Next week ABC2 joins more than 70 international TV broadcasters across more than 180 countries in a cross-media event to raise awareness of issues surrounding Poverty.
Regular programming is put on hold in order to screen 5 documentaries to raise awareness for the issue of Poverty.
An estimated audience of 500 million people worldwide will see these.
The event does not ask for money, but asks questions, shares information, encourages debate and provides online resources.
“From questioning the cult of celebrity endorsement to investigations into the inequities of global trade, these films, from some of the world’s most celebrated filmmakers, offer a range of perspectives on poverty,” said ABC2 Controller Stuart Menzies.
9:30pm Monday, 26 November
In Park Avenue, director Alex Gibney investigates how the extreme wealth of a few has created inequality for so many Americans.
740 Park Ave, New York City, is home to some of the wealthiest Americans. Ten minutes to the north, over the Harlem River, is the other Park Avenue in South Bronx, where more than half the population need food stamps and children are 20 times more likely to be killed.
In the last 30 years, inequality has rocketed in the US – many Americans now think the American Dream only applies to those with enough money to lobby politicians for friendly bills from Capitol Hill.
Through the story of the two Park Avenues, this remarkable film puts forward the argument that the extreme wealth of a few has been used to impose their ideas on the rest of America.
9:30pm Tuesday, 27 November
Give Us The Money
In Give Us the Money, director Bosse Lindquist looks at how and why celebrities have become the self-appointed spokespeople for Africa’s poor.
From Live Aid to Make Poverty History, Bob Geldof and Bono have been the most prominent voices advocating on behalf of the poor. But have the concerts and campaigns really lifted millions out of poverty?
Geldof, Bono and other celebrities speak candidly about how to lobby effectively and how to play to politicians’ weaknesses for glitz and popularity. But as their political influence has increased, so have the questions, with critics wanting to know why celebrities have become the voice of Africa.
Extreme poverty has, on average, reduced in African countries. But does an end always justify the means? Were Geldof, Bono and other popular figures right to take on this role and court the politicians? What alternative was there?
9:30pm Wednesday, 28 November 2012
In Stealing Africa, director Christoffer Guldbrandsen tells the story of global trade and corruption in Zambia where money and natural resources have ended up in the hands of the wealthy.
In a sleepy village in Switzerland, the wealthy residents are receiving more tax revenue than they can use. This is thanks to one resident: Ivan Glasenberg, CEO of Glencore, whose copper mines in Zambia have done little to help the local people. Zambia has the third largest copper reserves in the world, but 60% of the population live on less than $1 a day and 80% are unemployed.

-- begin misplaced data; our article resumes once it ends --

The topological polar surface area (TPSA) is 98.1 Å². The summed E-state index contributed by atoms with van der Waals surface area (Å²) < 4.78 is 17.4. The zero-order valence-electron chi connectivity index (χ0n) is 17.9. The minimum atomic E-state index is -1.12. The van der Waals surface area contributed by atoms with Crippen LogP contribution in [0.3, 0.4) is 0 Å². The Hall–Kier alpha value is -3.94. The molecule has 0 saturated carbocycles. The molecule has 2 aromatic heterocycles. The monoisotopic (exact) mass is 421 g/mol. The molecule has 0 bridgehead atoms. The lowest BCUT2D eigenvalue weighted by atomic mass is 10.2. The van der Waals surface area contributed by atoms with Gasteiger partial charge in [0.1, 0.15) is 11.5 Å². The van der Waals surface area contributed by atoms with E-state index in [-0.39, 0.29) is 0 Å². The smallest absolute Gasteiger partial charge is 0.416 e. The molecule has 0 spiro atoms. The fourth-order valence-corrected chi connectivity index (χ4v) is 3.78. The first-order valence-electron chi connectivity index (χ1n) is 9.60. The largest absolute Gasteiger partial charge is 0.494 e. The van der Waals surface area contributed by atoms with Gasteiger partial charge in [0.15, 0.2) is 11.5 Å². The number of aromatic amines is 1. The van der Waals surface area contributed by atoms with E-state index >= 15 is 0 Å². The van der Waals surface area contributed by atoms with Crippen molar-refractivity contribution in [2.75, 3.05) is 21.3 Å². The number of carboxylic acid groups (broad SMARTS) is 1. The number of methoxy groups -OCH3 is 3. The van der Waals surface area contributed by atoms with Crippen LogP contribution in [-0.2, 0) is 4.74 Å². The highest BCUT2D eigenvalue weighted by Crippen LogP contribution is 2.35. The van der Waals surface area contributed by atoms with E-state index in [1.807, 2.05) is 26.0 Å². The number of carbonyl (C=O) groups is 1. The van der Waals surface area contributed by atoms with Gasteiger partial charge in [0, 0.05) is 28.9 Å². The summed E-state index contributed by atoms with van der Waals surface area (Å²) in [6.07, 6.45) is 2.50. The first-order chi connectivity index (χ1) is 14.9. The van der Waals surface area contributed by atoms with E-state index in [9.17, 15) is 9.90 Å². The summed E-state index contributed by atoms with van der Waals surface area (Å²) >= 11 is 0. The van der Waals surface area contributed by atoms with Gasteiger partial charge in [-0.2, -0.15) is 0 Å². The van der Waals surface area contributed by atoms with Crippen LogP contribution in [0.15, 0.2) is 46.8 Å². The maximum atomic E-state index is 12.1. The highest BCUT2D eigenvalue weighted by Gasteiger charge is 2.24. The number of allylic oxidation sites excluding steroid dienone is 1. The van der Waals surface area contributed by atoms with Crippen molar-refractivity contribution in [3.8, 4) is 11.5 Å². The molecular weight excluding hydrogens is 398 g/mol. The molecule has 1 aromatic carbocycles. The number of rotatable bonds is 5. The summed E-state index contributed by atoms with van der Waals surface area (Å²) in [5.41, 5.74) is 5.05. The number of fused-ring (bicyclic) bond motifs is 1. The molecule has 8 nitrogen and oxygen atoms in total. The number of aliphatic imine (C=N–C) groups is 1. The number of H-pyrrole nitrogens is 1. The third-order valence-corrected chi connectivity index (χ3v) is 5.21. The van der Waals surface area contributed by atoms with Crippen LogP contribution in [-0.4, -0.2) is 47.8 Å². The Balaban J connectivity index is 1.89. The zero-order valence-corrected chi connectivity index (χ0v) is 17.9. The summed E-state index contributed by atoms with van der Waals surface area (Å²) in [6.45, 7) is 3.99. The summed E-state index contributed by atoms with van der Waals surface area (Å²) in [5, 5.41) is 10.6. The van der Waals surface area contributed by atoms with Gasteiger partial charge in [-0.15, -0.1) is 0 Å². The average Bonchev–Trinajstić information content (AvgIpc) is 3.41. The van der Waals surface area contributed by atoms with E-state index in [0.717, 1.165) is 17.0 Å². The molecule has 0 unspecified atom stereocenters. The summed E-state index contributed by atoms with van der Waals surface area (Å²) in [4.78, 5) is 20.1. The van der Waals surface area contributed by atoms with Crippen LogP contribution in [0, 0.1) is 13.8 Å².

Now a public company, Glencore’s predecessor company was founded by Marc Rich, a highly controversial and ruthless American businessman who fled US justice in 1984. Along with its co-investors, the company successfully negotiated a royalty rate of 0.6% with the then Zambian administration – the lowest royalty rate in Africa. These terms, which the now-disgraced former minister for mines involved in the sell-off refused to discuss, leave Zambia out of pocket from the exploitation of its own resources.
Stealing Africa shows how neither the law nor morals determine the level of tax that investors pay in Africa – it’s more a case of whatever those in business can get away with.
9:30pm Thursday, 29 November
In Solar Mamas, co-directors Mona Eldaief and Jehane Noujaim look at how women try to find their way out of poverty.
Rafea is the second wife of a Bedouin. She wants a better life for herself and her children. The Barefoot College in India takes uneducated middle-aged women from poor communities and trains them to become solar engineers – bringing power and jobs to their communities.
This moving film follows Rafea as she overcomes difficulties to become a solar engineer, altering her life and that of her family. Along with a hand-picked group of other illiterate mothers and grandmothers from poor communities, Rafea’s training enables her to bring power to the remotest places. Literally, she is going to switch on the lights.
9:30pm Friday, 30 November
Welcome To The World
In Welcome to the World, director Brian Hill takes a trip across Cambodia, Sierra Leone and the USA to assess the prospects of the newest generation.
Each year, 130 million babies are born and not one of them decides where they will be born or how they will live. Their chances in life depend on the lottery of where, how and to whom they are born.
Cambodian babies are most likely to be born to a family surviving on less than $1 a day who scavenge the streets to survive. In Sierra Leone, chances of a baby surviving its first year are half those of the worldwide average. And the average life expectancy is only 48 years. Even American babies are at greater risk now than at any time in the last 20 years. They are more likely to grow up obese or be one of the 1.6 million homeless children living in the US today.
In his lyrical, sometimes exhilarating, sometimes deeply upsetting film, Hill travels to meet the women struggling to nurture, the clinics teaching feeding and nutrition through song, and the surgeons fighting to save mothers and babies.